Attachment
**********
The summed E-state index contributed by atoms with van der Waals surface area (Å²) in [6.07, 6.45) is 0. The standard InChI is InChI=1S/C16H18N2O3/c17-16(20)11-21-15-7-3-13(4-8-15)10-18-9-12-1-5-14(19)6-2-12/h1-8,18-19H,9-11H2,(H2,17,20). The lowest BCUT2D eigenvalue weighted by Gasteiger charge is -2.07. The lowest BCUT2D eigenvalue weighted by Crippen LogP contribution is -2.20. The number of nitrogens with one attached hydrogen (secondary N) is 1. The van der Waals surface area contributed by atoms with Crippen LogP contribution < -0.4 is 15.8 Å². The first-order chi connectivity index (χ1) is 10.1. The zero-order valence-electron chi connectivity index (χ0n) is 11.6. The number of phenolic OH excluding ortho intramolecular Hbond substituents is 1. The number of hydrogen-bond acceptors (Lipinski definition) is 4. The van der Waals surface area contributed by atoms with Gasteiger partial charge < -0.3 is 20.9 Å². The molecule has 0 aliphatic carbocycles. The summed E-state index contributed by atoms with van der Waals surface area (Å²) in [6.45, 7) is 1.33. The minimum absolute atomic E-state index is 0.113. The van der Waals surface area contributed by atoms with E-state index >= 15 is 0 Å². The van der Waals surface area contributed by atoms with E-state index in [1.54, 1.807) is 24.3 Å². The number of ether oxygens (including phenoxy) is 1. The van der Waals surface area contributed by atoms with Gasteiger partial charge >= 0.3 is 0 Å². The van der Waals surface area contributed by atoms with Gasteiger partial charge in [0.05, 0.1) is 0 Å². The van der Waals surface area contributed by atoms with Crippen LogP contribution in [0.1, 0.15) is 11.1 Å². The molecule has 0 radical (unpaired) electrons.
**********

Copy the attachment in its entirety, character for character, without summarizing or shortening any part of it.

The summed E-state index contributed by atoms with van der Waals surface area (Å²) in [6.07, 6.45) is 0. The standard InChI is InChI=1S/C16H18N2O3/c17-16(20)11-21-15-7-3-13(4-8-15)10-18-9-12-1-5-14(19)6-2-12/h1-8,18-19H,9-11H2,(H2,17,20). The lowest BCUT2D eigenvalue weighted by Gasteiger charge is -2.07. The lowest BCUT2D eigenvalue weighted by Crippen LogP contribution is -2.20. The number of nitrogens with one attached hydrogen (secondary N) is 1. The van der Waals surface area contributed by atoms with Crippen LogP contribution < -0.4 is 15.8 Å². The first-order chi connectivity index (χ1) is 10.1. The zero-order valence-electron chi connectivity index (χ0n) is 11.6. The number of phenolic OH excluding ortho intramolecular Hbond substituents is 1. The number of hydrogen-bond acceptors (Lipinski definition) is 4. The van der Waals surface area contributed by atoms with Gasteiger partial charge < -0.3 is 20.9 Å². The molecule has 0 aliphatic carbocycles. The summed E-state index contributed by atoms with van der Waals surface area (Å²) in [6.45, 7) is 1.33. The minimum absolute atomic E-state index is 0.113. The van der Waals surface area contributed by atoms with E-state index >= 15 is 0 Å². The van der Waals surface area contributed by atoms with E-state index in [1.54, 1.807) is 24.3 Å². The number of ether oxygens (including phenoxy) is 1. The van der Waals surface area contributed by atoms with Gasteiger partial charge >= 0.3 is 0 Å². The van der Waals surface area contributed by atoms with Gasteiger partial charge in [0.05, 0.1) is 0 Å². The van der Waals surface area contributed by atoms with Crippen LogP contribution in [0.1, 0.15) is 11.1 Å². The molecule has 0 radical (unpaired) electrons.